The White House also released President Biden’s statement that detailed his administration’s winter plan to combat COVID with testing and vaccines and without lockdowns.

During a speech at the National Institutes of Health Bethesda, Maryland, the President addressed his plans for a winter campaign to fight COVID-19.

“I plan to announce — my plan that I’m announcing today pulls no punches in the fight against COVID-19.  And it’s a plan that I think should unite us. I know COVID-19 has been very divisive in this country.  It’s become a political issue, which is a sad, sad commentary.  It shouldn’t be, but it has been,” Biden told the assembled audience of reporters, scientists, and NIH personnel.
 
“Now as we move into the winter and face the challenge of this new variant, this is a moment we can put this divisiveness behind us, I hope. […] The plan I’m announcing today is a plan our scientists and COVID teams have recommended,” the president said.
 
“And while my existing federal vaccination requirements are being reviewed by the courts, this plan does not expand or add to those mandates — a plan that all Americans, hopefully, can rally around.”

Biden then addressed the news of the Omicron variant’s presence in the nation.

“We know there’d be ca- — we knew there’d be cases of this — of Omicron here in the United States, and it’s here.  But we have the best tools — the best vaccines in the world and the best medicine and the best scientists in the world,” he said.
 
“We’re going to fight this variant with science and speed, not chaos and confusion, just like we beat back COVID-19 in the spring and more powerful variant — Delta variant in the summer and fall. As a result, we enter this winter from a position of strength compared to where America was last winter,” he added. 

The President’s full statement on the Winter Plan to fight COVID:

I know that Americans are exhausted from COVID-19 and want to know when it will end, and the new variant is adding to that unease. I get it.

I pledged to always be straight with the American people and tell you the truth. Here’s the truth about the new omicron variant: While it is a cause for concern, it is not a cause for panic. Experts say that COVID-19 cases will continue to rise in the weeks ahead this winter, and that we will see more omicron cases here in the United States in the days, weeks and months ahead. Our best scientists and doctors are on the case and gathering data, but early indications are that our vaccines will provide a measure of protection against this strain. We have the tools to protect ourselves and battle this virus, and I’m laying out a plan to do just that this winter.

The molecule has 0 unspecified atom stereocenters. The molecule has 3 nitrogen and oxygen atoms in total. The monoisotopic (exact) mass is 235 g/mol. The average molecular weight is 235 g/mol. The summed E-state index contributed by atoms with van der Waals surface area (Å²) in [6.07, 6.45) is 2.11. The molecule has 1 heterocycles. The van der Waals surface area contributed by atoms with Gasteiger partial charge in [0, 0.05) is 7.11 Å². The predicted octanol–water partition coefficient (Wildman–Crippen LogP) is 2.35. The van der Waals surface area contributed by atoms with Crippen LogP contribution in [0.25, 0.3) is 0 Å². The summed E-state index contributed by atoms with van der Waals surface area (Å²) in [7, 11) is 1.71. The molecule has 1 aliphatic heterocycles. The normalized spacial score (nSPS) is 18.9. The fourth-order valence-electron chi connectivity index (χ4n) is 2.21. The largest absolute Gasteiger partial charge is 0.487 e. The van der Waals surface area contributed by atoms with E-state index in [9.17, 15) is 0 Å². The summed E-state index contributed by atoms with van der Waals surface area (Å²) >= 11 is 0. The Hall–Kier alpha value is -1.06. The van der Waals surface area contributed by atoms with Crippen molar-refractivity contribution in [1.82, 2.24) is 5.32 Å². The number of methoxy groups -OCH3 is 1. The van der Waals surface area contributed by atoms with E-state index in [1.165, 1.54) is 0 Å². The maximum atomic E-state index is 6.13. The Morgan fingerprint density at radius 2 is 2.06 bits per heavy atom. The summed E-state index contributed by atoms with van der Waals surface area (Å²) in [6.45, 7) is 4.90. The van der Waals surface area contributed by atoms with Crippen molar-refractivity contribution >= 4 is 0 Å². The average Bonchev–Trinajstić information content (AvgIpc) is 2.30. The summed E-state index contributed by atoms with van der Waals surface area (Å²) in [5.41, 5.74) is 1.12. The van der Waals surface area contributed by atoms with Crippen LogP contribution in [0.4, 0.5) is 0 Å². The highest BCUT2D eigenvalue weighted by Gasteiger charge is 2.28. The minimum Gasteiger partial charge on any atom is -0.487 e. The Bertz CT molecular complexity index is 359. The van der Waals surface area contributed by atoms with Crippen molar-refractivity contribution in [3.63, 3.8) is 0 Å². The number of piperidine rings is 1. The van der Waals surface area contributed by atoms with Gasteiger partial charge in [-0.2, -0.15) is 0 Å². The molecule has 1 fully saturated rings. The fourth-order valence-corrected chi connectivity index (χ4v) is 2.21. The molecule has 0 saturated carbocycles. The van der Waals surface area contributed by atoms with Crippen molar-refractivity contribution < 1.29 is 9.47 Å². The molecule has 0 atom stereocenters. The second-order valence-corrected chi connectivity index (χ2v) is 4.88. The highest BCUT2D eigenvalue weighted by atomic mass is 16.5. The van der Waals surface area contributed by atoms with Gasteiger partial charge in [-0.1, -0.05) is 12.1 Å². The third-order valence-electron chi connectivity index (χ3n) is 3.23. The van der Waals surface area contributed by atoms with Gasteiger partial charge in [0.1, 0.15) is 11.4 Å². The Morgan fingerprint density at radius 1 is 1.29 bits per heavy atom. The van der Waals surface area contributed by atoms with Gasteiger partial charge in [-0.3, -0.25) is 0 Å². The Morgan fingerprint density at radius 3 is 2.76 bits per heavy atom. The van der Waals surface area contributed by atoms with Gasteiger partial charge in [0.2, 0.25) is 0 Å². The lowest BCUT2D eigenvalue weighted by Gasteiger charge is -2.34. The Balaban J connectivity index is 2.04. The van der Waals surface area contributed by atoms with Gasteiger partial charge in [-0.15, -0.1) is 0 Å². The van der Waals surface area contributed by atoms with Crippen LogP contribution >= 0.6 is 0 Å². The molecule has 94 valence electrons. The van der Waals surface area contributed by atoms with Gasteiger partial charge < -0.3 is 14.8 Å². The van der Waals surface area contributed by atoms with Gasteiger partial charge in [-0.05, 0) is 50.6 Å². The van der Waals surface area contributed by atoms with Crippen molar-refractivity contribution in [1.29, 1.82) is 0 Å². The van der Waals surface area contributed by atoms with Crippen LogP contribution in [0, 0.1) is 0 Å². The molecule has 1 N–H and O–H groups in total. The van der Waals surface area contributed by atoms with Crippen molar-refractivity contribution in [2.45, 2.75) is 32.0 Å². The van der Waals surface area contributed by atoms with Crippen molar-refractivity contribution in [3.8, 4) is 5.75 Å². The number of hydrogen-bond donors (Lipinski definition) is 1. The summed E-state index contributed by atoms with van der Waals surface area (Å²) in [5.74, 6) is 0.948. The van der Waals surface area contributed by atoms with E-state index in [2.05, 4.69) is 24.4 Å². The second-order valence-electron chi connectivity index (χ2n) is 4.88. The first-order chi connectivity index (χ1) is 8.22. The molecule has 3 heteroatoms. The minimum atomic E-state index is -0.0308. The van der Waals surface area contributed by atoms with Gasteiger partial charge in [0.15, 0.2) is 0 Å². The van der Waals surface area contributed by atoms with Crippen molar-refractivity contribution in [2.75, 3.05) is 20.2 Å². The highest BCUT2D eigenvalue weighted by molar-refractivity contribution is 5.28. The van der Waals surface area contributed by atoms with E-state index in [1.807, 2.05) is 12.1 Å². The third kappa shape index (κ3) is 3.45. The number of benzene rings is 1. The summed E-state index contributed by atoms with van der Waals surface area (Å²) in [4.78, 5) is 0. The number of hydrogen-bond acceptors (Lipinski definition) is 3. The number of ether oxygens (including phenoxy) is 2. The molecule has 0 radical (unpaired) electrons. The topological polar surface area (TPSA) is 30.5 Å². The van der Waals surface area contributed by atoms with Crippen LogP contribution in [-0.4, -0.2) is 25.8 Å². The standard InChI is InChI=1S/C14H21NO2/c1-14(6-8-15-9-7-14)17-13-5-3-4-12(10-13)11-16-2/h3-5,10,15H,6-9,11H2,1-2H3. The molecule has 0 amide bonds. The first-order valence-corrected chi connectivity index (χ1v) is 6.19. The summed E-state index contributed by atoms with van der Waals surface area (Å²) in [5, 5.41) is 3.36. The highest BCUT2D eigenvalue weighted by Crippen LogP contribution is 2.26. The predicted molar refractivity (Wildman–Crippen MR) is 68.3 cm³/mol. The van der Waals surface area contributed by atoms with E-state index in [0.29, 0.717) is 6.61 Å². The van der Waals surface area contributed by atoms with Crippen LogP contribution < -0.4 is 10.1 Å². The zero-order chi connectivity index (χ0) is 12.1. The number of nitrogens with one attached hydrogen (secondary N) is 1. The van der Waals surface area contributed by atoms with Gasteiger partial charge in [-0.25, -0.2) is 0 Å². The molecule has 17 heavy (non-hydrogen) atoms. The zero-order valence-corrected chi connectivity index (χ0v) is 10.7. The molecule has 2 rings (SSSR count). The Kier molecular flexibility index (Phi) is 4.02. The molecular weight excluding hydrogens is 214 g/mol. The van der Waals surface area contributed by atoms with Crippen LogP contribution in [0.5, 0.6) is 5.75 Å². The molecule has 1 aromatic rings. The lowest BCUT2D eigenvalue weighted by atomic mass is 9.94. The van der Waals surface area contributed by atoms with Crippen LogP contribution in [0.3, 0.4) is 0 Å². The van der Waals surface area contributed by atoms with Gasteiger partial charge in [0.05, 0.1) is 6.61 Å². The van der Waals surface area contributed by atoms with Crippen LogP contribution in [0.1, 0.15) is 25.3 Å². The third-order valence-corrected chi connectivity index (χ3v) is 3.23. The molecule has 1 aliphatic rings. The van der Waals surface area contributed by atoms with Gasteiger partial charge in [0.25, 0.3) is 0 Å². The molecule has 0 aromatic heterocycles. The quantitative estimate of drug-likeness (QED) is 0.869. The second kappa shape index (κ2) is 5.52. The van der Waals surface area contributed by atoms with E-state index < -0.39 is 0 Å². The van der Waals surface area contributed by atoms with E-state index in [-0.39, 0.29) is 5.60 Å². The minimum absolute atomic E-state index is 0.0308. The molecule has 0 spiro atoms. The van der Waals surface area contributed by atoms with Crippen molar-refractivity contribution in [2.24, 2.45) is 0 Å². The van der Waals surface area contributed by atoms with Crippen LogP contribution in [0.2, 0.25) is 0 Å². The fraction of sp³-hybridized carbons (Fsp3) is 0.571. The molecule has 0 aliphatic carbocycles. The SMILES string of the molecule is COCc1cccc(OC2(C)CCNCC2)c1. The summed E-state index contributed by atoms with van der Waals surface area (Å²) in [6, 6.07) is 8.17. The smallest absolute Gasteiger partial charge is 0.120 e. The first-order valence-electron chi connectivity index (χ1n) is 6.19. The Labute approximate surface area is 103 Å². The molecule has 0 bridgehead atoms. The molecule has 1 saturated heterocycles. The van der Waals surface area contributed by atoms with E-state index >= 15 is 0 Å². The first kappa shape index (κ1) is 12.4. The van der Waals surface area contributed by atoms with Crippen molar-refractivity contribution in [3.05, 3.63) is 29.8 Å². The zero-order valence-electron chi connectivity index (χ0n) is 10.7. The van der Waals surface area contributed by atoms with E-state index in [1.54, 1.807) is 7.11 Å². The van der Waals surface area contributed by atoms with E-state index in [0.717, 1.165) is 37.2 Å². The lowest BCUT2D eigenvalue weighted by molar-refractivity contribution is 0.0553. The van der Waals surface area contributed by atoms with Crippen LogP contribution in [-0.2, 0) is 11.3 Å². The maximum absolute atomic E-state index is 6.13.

We are going to fight COVID-19 not with shutdowns or lockdowns – but with more widespread vaccinations, boosters, testing and more. We will beat it back with science and speed, not chaos and confusion – just as we did in the spring and again with the more powerful delta variant in the summer and fall.

There are six key actions in my plan for this winter.

Boosters, testing at the forefront

►All adults should get a booster shot six months after they got vaccinated (or two months after, if you were vaccinated with Johnson & Johnson). Right now, most adults in this country who are eligible for boosters still have not gotten their booster shot. We are expanding our nationwide booster campaign with more appointments, more hours – including nights and weekends – and more walk-ins. To spread the word, pharmacies will send millions of texts and emails to remind their customers. My administration will also contact the more than 60 million people on Medicare. And, to reach their 38 million members, we’ll join town halls and events hosted by AARP, which is also offering seniors free rides to boosters.

►We are expanding our efforts to vaccinate children ages 5 and up and keep our schools open. To replace the mass vaccination sites for adults we had earlier in the year with a more comfortable setting for families and children, we will launch hundreds of new family vaccination clinics to make it easier for children, parents and whole families to get vaccinated in one place. These sites will be at community health centers and other trusted locations – and even some mobile sites to reach hard to reach communities. 

Today, over 99% of schools are open, and we need to make sure we keep it that way this winter. While vaccinating our kids is critical to keeping our schools open, the Centers for Disease Control and Prevention is also reviewing new approaches to keep our children in school instead of quarantining at home.

►We are making free at-home tests available. Thanks to our actions, there are now at least eight at-home testing options available. Prices for these tests are decreasing. But it’s not enough. My administration is requiring that health insurers cover the cost of at-home testing. If you are one of the 150 million Americans on private health insurance, at-home tests will be covered by your insurance. And, if you’re not covered by private insurance, we will make free tests available for pickup at thousands of sites nationwide. 

Medical initiatives part of plan, too

►We will increase “Surge Response Teams” – the doctors, nurses, and medical staff that go into communities with rising cases and help overburdened hospitals. Since summer, we have worked with Republican and Democratic governors to deploy Surge Response Teams in response to the delta variant. These teams worked in communities struggling with surges, and we’ll more than double the number of teams this winter.

►We are increasing the availability of new medicines, including monoclonal antibody treatments that have been shown to reduce the risk of hospitalization. We also may soon have promising new antiviral pills that could help prevent hospitalization and death of people infected by COVID-19. If approved, we will ensure that these new medicines are available in the hardest-hit communities.